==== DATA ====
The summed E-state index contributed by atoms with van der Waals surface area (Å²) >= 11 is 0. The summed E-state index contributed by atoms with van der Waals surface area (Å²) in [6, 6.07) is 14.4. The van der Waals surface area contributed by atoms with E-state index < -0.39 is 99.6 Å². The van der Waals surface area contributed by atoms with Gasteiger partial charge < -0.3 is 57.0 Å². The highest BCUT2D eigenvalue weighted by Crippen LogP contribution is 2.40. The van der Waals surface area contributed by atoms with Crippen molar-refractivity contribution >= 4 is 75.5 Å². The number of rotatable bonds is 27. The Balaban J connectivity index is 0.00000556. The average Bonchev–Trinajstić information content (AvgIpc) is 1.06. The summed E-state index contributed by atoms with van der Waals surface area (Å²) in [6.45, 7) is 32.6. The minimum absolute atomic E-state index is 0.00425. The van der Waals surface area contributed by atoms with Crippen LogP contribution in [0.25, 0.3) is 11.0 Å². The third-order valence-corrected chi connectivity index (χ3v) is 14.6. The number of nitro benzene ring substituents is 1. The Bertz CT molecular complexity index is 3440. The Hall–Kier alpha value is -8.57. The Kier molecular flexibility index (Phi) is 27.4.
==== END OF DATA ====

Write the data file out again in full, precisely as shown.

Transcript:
The summed E-state index contributed by atoms with van der Waals surface area (Å²) >= 11 is 0. The summed E-state index contributed by atoms with van der Waals surface area (Å²) in [6, 6.07) is 14.4. The van der Waals surface area contributed by atoms with E-state index < -0.39 is 99.6 Å². The van der Waals surface area contributed by atoms with Gasteiger partial charge < -0.3 is 57.0 Å². The highest BCUT2D eigenvalue weighted by Crippen LogP contribution is 2.40. The van der Waals surface area contributed by atoms with Crippen molar-refractivity contribution >= 4 is 75.5 Å². The number of rotatable bonds is 27. The Balaban J connectivity index is 0.00000556. The average Bonchev–Trinajstić information content (AvgIpc) is 1.06. The summed E-state index contributed by atoms with van der Waals surface area (Å²) in [6.45, 7) is 32.6. The minimum absolute atomic E-state index is 0.00425. The van der Waals surface area contributed by atoms with Crippen LogP contribution in [0.25, 0.3) is 11.0 Å². The third-order valence-corrected chi connectivity index (χ3v) is 14.6. The number of nitro benzene ring substituents is 1. The Bertz CT molecular complexity index is 3440. The Hall–Kier alpha value is -8.57. The Kier molecular flexibility index (Phi) is 27.4.